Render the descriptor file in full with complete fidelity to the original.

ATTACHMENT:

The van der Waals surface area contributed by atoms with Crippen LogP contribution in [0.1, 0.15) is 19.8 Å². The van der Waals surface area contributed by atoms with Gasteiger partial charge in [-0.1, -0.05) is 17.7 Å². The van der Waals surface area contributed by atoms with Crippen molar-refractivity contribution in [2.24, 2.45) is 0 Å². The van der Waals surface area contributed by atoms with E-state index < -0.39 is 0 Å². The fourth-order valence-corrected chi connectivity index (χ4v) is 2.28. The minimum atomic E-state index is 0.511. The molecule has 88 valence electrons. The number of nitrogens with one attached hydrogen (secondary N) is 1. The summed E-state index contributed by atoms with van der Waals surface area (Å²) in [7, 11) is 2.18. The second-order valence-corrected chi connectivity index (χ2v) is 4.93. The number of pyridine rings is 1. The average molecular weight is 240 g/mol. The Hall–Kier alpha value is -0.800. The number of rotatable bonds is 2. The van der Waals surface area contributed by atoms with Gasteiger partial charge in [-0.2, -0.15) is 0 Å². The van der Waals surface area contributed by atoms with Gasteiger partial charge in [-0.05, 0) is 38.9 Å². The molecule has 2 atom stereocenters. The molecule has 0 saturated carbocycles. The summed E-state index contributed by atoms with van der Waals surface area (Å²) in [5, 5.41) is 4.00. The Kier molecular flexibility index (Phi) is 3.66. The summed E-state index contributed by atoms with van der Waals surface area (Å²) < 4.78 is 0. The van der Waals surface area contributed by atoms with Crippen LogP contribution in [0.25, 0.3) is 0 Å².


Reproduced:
The van der Waals surface area contributed by atoms with Crippen LogP contribution in [0.1, 0.15) is 19.8 Å². The van der Waals surface area contributed by atoms with Gasteiger partial charge in [-0.1, -0.05) is 17.7 Å². The van der Waals surface area contributed by atoms with Crippen molar-refractivity contribution in [2.24, 2.45) is 0 Å². The van der Waals surface area contributed by atoms with E-state index < -0.39 is 0 Å². The fourth-order valence-corrected chi connectivity index (χ4v) is 2.28. The minimum atomic E-state index is 0.511. The molecule has 88 valence electrons. The number of nitrogens with one attached hydrogen (secondary N) is 1. The summed E-state index contributed by atoms with van der Waals surface area (Å²) in [7, 11) is 2.18. The second-order valence-corrected chi connectivity index (χ2v) is 4.93. The number of pyridine rings is 1. The average molecular weight is 240 g/mol. The Hall–Kier alpha value is -0.800. The number of rotatable bonds is 2. The van der Waals surface area contributed by atoms with Gasteiger partial charge in [-0.2, -0.15) is 0 Å². The van der Waals surface area contributed by atoms with Gasteiger partial charge in [-0.05, 0) is 38.9 Å². The molecule has 2 atom stereocenters. The molecule has 0 saturated carbocycles. The summed E-state index contributed by atoms with van der Waals surface area (Å²) in [5, 5.41) is 4.00. The Kier molecular flexibility index (Phi) is 3.66. The summed E-state index contributed by atoms with van der Waals surface area (Å²) < 4.78 is 0. The van der Waals surface area contributed by atoms with Crippen LogP contribution in [0.25, 0.3) is 0 Å².